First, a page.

Friday, 22 June
Having left behind the women’s handbags on Tuesday afternoon, I took
the short journey to Portcullis House where, through the science
and technology workstream of parliament, I heard fascinating
presentations about neuroscience, children and the law. The
presentations explored whether and how new knowledge would enable
developmental maturity and the impact of Acquired Brain Injury to
be better assessed in young offenders.
On Tuesday evening, we held another evening lecture at the College,
given by one of our Honorary Fellows, the Rt Hon the Baroness
Hale. She described - with her unique qualities of intellect,
wit and humanity - the recent history of how the family law courts
have, could, and might in the future, make best use of expert
The lecture theatre was packed, and the debate
lively and informed. I was pleased to see such a range of people
attending, both senior adult and child psychiatrists and many young
The theme that emerged for me is the risk that the myriad
vulnerable groups who we currently provide specialist services for
may easily fall through commissioning gaps. The challenge is how we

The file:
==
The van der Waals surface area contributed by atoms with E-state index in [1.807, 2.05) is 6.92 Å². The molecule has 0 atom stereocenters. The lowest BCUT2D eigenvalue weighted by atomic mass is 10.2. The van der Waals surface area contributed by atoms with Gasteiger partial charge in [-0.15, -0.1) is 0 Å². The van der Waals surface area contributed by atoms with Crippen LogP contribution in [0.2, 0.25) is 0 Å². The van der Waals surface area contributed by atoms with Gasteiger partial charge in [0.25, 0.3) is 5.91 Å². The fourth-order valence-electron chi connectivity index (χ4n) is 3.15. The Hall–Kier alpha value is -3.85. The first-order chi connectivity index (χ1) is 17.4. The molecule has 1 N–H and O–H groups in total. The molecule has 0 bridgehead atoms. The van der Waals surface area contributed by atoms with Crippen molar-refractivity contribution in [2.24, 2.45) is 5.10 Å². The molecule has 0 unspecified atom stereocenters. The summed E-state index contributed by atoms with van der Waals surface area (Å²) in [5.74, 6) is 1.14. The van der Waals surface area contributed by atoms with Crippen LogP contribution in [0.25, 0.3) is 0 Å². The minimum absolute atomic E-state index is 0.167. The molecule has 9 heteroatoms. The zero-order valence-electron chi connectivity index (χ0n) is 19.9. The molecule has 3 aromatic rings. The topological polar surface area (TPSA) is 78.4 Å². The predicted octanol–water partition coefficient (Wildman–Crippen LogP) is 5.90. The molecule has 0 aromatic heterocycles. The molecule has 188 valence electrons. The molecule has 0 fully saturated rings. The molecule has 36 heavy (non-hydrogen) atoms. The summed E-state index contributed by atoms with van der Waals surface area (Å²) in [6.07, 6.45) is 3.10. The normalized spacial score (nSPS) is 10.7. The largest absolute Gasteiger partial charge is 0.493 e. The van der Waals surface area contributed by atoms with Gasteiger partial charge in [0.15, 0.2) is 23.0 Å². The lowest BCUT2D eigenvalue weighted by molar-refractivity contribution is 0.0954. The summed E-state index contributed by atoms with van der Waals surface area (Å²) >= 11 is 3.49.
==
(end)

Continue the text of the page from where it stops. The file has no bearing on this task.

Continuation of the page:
impress on commissioners and providers at all levels that these
groups should have access to services as a matter of parity within
mental health. And we need to work out how we make best use of
health and social care working together to provide integrated
assessments for court and ongoing interventions.
Yesterday, I was in the Houses of Parliament
again to attend the launch of
The Right to be Heard, a review by The University of
Central Lancashire (UCLAN) on the quality of Independent Mental
Health Advocate Services in England. The session was introduced by
Charles Walker MP, who referred to his own mental health problems.
- as he did so eloquently during the mental health debate
in the Commons last week. Hopefully some of the indicators
drawn out by this UCLAN study can be brought into the College’s own
quality improvement work.
I was a little surprised to be asked to arrive
Parliament an extra 45 minutes early. But I soon realised it was
because Aung San Suu Kyi was speaking to the Lords and the Commons.
It was a truly touching moment to be in Parliament as she was
leaving, having given her address in the Great Hall.
In other news, I am pleased to announce that
we have appointed Dr Jonathan Campion as the College’s new
Specialist Advisor for Mental Health Strategy. I very much look
forward to working with him.
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